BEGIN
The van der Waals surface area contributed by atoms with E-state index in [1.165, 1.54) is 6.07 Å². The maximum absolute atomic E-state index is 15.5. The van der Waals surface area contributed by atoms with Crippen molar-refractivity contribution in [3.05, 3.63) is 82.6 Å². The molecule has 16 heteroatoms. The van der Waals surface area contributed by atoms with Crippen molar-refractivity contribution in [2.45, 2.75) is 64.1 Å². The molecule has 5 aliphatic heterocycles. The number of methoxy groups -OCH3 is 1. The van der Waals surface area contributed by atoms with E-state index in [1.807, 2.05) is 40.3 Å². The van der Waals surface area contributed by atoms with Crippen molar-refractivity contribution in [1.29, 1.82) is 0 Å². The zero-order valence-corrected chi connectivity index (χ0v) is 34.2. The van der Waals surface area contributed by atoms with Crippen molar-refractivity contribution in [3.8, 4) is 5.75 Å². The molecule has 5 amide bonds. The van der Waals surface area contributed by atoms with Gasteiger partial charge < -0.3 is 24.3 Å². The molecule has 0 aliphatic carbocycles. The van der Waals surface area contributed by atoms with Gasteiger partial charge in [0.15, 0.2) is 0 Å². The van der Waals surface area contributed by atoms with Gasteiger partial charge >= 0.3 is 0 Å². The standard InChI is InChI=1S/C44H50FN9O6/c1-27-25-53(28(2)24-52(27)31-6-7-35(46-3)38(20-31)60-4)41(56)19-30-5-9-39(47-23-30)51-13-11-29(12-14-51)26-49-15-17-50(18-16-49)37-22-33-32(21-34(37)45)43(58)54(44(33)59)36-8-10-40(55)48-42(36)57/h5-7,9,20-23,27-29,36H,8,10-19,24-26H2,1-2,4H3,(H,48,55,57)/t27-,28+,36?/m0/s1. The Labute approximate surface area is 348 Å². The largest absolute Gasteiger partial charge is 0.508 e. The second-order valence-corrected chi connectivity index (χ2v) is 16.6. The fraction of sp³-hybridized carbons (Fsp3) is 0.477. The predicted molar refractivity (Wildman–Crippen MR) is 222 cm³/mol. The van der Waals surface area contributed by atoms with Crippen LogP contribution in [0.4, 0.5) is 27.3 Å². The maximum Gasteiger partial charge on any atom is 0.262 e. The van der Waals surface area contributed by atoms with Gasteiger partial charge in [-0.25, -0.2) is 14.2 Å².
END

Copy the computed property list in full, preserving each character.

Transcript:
The van der Waals surface area contributed by atoms with E-state index in [1.165, 1.54) is 6.07 Å². The maximum absolute atomic E-state index is 15.5. The van der Waals surface area contributed by atoms with Crippen molar-refractivity contribution in [3.05, 3.63) is 82.6 Å². The molecule has 16 heteroatoms. The van der Waals surface area contributed by atoms with Crippen molar-refractivity contribution in [2.45, 2.75) is 64.1 Å². The molecule has 5 aliphatic heterocycles. The number of methoxy groups -OCH3 is 1. The van der Waals surface area contributed by atoms with E-state index in [1.807, 2.05) is 40.3 Å². The van der Waals surface area contributed by atoms with Crippen molar-refractivity contribution in [1.29, 1.82) is 0 Å². The zero-order valence-corrected chi connectivity index (χ0v) is 34.2. The van der Waals surface area contributed by atoms with Crippen molar-refractivity contribution in [3.8, 4) is 5.75 Å². The molecule has 5 amide bonds. The van der Waals surface area contributed by atoms with Gasteiger partial charge < -0.3 is 24.3 Å². The molecule has 0 aliphatic carbocycles. The van der Waals surface area contributed by atoms with Gasteiger partial charge in [0.15, 0.2) is 0 Å². The van der Waals surface area contributed by atoms with Gasteiger partial charge >= 0.3 is 0 Å². The standard InChI is InChI=1S/C44H50FN9O6/c1-27-25-53(28(2)24-52(27)31-6-7-35(46-3)38(20-31)60-4)41(56)19-30-5-9-39(47-23-30)51-13-11-29(12-14-51)26-49-15-17-50(18-16-49)37-22-33-32(21-34(37)45)43(58)54(44(33)59)36-8-10-40(55)48-42(36)57/h5-7,9,20-23,27-29,36H,8,10-19,24-26H2,1-2,4H3,(H,48,55,57)/t27-,28+,36?/m0/s1. The Labute approximate surface area is 348 Å². The largest absolute Gasteiger partial charge is 0.508 e. The second-order valence-corrected chi connectivity index (χ2v) is 16.6. The fraction of sp³-hybridized carbons (Fsp3) is 0.477. The predicted molar refractivity (Wildman–Crippen MR) is 222 cm³/mol. The van der Waals surface area contributed by atoms with Crippen LogP contribution in [0.4, 0.5) is 27.3 Å². The maximum Gasteiger partial charge on any atom is 0.262 e. The van der Waals surface area contributed by atoms with Gasteiger partial charge in [-0.25, -0.2) is 14.2 Å².